CLUB SPIRIT REMAINS STRONG
The first thing you notice about Alexandra Rugby Club is the sheer size of the clubrooms and the facilities.
This is not some pokey little hole with changing sheds you can hardly swing a cat in. We are at Molyneux Park, a ground which has seen its fair share of Otago first-class cricket matches over the years. And which has been the home of Alexandra rugby since way back when. The current clubrooms were built in 1973, with extensions made in 1989 in time for the centenary. The club itself was formed in 1890, just after Cromwell and Clyde, in a time of booming population and the sprouting of rugby clubs in the Central Otago region.
Alexandra is now a town of about 5000, and is literally five minutes down the road from the Clyde-Earnscleugh club. There is a long-standing rivalry and the local derby is played for the James Wing Memorial Trophy.
On a chilly late autumn night, I am greeted by club president and 2006-09 premiers coach Lindsay Breen. He looks young enough to still be playing, but tells me his knees are shot.
“I returned to Alexandra in 1995. I missed footy, but I didn’t know why. When I came back to this club, I knew why,” he says.
With Breen is another Alexandra stalwart, Wayne Harrex, who joined the club at 16 in the juniors and was playing up until last season. Then there is Trevor Washington, who looks and sounds like a bit of a character.
The showers might not be the warmest, but the No 1 field (there are a couple more out the back) is regarded as the best surface in Central Otago rugby. The venue is administered by the Molyneux Park Trust through the local council and the rugby club pays a ground hire fee for a fulltime groundsman.
It is not just rugby in the winter and cricket in the summer. There are netball courts out the back of this vast complex.
The senior, or second team, combines with Roxburgh, as has been the case since last year. Numbers are problematic through the region, but Alexandra taps into the local Dunstan High School for players.
“We try and grab anyone who looks like they can play rugby when they move into the town,” says Breen.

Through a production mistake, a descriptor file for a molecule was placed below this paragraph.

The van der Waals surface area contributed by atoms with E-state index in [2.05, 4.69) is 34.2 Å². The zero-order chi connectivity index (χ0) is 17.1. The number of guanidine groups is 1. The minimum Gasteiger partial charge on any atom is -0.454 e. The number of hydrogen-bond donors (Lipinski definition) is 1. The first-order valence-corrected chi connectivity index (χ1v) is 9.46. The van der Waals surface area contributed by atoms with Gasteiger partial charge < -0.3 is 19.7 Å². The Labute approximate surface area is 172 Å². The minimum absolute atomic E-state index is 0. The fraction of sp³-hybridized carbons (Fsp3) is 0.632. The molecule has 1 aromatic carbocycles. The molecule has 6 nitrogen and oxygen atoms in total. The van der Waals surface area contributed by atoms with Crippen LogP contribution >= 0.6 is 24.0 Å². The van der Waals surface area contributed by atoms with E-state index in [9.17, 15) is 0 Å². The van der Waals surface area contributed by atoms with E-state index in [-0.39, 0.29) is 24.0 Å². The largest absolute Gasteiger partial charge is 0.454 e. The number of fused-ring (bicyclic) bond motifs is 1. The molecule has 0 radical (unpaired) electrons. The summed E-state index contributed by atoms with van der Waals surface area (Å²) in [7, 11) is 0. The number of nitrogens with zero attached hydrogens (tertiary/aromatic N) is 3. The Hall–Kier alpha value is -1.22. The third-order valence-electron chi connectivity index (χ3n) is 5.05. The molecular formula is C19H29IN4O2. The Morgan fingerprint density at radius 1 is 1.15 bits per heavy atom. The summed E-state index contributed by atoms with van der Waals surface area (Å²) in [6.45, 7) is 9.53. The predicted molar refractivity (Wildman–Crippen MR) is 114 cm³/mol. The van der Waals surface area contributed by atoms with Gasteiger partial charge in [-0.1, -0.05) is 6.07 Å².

“I believe our junior rugby is very strong. There’s 130 kids, from under 7s to 13s before they head away to secondary school.”
Alexandra gets plenty of support, especially on home match days, and the bar does a relatively good trade, even in these tougher financial times.
“We’ve had some good nights and that’s what country rugby is all about,” says Washington. “Here you go to the clubrooms, you meet the opposition at the same pubs on the way home and we have some bloody good times. Guys in the city are always amazed at what we do here.”
Though the premiers have had a difficult 2010 with a very young side, these things are cyclical and these gentlemen are confident Alexandra will bounce back in time.
“All clubs have their turn (at struggling), but we have the facilities, the population and, we believe, the infrastructure,” says Breen.
And, it would seem, a very strong club spirit.
It was a big year in 1990 for Alexandra’s centenary season.
Sounds like it was a huge weekend of celebration too.
“The centenary season jumps out,” says Washington. “Nowadays we go in smaller steps, so 125 will be big in five years time for this club.”
Both Harrex and Washington have vivid memories of the 1990 centenary weekend.
“They ordered enough kegs to last three days and we drank them on the Friday night,” says Washington. “It was unbelievable. First night, gone.”
The kegs were piled up under the stairwell. But the Thursday night session, which had been planned for a few snifters while decorating the place, kicked on until 4am.
There have been eight White Horse Cup wins (or at least engravings) to savour, including one in 1970 when former Otago coach and All Blacks selector Tony Gilbert was playing. He’s still a regular sideline and occasionally at trainings to help out. The last White Horse Cup win was in 2008.
This bloke is incredible, and yet they tell me his long, long senior footy career is not necessarily unique in Central Otago rugby circles.
Washington joined the club in 1978 as a junior and debuted for the premiers in the early 1980s, when he joined the committee. He hasn’t been off it since, served as president in 1999-2000 and made a life member in 2002. He last took the field in 2009 and suited up as a reserve at the start of 2010. But a heart condition ruled him out of contention. He was in hospital two days after he was close to again taking the field.
He cannot guess how many premier games he has played, but says he recalls a newspaper article in 1994 when he hit the 250 mark. On that basis, 400 would seem to be not beyond the realms of possibility.
“It’s home away from home, basically. It’s just enjoyment. We love winning but it’s also the friendships we make. If we go to a test match in Dunedin, we meet up with all our old mates.
“I was going to retire in 1994 when we won the White Horse Cup and the competition, but it didn’t quite work out that way,” says Washington.
He was made to feel old in a game last year when about five teenaged teammates quipped that he’d played with their fathers!
Washington was hoping to emulate club patron Murray Ashton who was still turning out at 50 but the heart troubles appear to have put the kybosh on that.
ALL BLACKS (1)
Bill Lunn 1949
This weekend throws up another set of games which could go either way.
Which player was unlucky not to make the Wallabies’ preliminary squad for the British and Irish Lions series?